“We have an international cohort from a range of cultures. It is one of the challenges whether we teach here or in Frankfurt, on the one hand how to make a teaching space to be culturally inclusive and at the same time to ensure that your graduates are culturally competent so that they can work with anybody anywhere in the world”

“The collective scientific profile of our faculty is outstanding” she asserts and “we are developing a very solid reputation for research with high impact research continuously published in internationally recognised journals. The Medical School is currently responsible for close to 30 percent of publications out of the University. Our research efforts and connections in Frankfurt will prove paramount, she adds.

“We are a fantastic team, we work as a family, everybody is engaged and invested, and as our accreditors noted, we have a horizontal leadership”. Johnson says the School’s faculty has also played a pivotal role in health care policy locally and in Europe. She is herself president of the Advisory Board of the International Network of Health Care Education Workers which is also involved in EU policy.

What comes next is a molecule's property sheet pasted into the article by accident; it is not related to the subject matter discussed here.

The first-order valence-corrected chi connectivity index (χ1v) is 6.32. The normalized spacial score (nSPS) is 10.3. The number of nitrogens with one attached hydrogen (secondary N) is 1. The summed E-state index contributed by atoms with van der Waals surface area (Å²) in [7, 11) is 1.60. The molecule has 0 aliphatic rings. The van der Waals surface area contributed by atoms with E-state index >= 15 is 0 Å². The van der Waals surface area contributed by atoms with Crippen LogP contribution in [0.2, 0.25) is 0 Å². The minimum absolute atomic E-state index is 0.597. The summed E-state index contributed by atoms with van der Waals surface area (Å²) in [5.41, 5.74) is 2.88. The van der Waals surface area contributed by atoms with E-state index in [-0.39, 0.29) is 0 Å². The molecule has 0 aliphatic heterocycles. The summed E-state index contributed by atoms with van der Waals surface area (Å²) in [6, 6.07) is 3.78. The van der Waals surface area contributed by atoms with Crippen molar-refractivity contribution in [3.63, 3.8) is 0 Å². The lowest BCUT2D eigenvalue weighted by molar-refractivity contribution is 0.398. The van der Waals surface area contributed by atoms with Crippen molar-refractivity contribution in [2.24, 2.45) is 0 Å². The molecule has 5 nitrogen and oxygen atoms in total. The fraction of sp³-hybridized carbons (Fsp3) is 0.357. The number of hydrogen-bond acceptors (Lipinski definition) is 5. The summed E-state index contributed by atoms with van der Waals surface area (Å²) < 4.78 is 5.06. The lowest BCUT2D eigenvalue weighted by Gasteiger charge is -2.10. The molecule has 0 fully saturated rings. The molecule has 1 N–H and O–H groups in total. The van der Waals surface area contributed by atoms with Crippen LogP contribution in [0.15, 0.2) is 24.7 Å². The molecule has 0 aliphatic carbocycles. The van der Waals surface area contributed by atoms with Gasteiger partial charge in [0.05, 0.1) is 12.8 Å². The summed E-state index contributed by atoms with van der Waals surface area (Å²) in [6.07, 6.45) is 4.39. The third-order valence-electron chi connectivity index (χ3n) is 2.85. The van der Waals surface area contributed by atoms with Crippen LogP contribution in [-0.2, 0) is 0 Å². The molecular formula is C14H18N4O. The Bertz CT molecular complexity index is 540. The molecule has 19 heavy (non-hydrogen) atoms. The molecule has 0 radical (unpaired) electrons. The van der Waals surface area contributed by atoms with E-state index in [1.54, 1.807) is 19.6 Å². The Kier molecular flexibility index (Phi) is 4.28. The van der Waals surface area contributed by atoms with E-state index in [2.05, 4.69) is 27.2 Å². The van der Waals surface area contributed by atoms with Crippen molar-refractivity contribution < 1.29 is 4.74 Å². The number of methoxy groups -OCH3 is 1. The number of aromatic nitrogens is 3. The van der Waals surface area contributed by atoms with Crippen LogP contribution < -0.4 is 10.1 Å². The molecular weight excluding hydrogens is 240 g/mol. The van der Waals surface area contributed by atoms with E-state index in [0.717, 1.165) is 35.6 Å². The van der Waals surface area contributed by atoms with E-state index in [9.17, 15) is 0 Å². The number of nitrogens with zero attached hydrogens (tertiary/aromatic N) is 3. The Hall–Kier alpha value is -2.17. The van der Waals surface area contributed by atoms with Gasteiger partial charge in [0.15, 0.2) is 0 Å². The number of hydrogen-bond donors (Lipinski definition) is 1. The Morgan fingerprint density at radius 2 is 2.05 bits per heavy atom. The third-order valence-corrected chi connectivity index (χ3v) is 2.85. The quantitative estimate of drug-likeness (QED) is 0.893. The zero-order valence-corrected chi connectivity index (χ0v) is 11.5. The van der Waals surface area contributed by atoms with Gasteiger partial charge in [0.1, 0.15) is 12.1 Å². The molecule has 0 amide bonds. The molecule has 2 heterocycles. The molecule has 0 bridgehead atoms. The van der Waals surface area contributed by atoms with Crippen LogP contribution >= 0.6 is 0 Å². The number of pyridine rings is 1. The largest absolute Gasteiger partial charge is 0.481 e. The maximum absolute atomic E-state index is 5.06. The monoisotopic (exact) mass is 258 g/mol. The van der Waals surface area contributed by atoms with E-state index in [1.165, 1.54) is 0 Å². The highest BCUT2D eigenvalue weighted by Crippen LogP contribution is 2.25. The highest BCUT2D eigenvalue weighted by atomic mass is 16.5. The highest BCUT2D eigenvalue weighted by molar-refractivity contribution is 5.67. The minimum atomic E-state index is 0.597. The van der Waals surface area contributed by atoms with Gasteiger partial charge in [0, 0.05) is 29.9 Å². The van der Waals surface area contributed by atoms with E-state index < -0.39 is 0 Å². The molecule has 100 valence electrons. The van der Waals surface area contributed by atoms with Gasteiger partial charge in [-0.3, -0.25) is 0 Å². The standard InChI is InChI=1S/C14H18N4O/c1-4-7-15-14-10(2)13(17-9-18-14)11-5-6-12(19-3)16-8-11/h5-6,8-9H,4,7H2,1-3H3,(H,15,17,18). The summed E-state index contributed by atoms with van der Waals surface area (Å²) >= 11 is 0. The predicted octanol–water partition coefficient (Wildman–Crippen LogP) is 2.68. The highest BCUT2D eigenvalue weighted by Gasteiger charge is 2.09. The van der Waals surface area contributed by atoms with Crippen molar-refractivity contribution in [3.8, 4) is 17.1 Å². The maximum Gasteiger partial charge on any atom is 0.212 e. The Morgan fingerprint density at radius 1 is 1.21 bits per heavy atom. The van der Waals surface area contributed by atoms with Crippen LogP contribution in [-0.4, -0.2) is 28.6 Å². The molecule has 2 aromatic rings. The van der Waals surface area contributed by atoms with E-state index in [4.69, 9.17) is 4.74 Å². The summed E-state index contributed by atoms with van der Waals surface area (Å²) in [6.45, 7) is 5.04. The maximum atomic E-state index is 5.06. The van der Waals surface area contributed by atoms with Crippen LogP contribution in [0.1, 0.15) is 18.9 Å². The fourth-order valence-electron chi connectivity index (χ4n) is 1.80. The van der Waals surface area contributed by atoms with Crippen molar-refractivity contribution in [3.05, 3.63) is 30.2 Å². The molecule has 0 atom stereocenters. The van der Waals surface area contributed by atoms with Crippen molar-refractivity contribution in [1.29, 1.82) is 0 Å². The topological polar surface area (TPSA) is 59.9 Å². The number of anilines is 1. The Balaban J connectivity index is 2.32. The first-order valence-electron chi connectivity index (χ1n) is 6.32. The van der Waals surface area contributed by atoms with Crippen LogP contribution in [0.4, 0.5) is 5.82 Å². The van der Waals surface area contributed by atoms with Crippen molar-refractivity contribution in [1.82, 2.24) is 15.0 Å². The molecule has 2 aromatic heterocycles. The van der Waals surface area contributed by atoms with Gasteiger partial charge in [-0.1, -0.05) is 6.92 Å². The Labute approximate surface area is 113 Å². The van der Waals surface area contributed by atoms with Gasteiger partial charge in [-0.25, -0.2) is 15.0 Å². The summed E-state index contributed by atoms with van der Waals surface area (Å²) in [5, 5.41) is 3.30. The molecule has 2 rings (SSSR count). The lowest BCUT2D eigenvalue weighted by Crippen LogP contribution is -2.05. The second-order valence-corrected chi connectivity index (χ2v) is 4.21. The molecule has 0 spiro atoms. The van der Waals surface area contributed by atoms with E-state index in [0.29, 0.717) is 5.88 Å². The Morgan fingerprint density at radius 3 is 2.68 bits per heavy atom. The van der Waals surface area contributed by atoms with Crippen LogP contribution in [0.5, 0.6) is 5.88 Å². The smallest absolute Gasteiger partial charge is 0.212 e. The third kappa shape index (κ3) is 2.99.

As a leading international private university the EUC has recorded astonishing growth over the last decade. It boasts a student enrolment of over 8,500+ and consists of six schools, the School of Medicine, the School of Dentistry, the School of Sciences, the School of Business, the School of Law and the School of Humanities, Social & Education Sciences and its Distance Education Unit offering internationally recognised undergraduate, graduate and doctorate degree programs.

Professor Johnson says that though the Cypriot state is promoting the country as a regional educational hub, we wish there was more support, claiming that with the quality levels in Cyprus reaching world class standards more can be done by the state. But always investing on the positive, she retorts that not having the full support from the state, “has made us more resilient; we are always competing, constantly vigilant about what we are doing and how to improve it”.

The medical program and the Frankfurt-Branch have been approved by the Cyprus Agency of Quality Assurance and Accreditation in Higher Education and the relevant federal authority in Germany and will build on the existing strengths of the fully accredited program of the School of Medicine – the only medical program in the region that has been awarded 5 QS Stars by QS TOP UNIVERSITIES.

“Whether our students are learning in Nicosia or in metropolitan Frankfurt their immersive learning experience will be second to none. In addition to the opportunity to learn from some of the greatest minds in academia and take part in life-changing research, EUC Medical students at our Frankfurt Branch will have access to clinical training alongside experts practicing at cutting edge hospitals in the Frankfurt region and in Germany at large. And we remain focused on our students’ experience – making it personal to empower greatness”.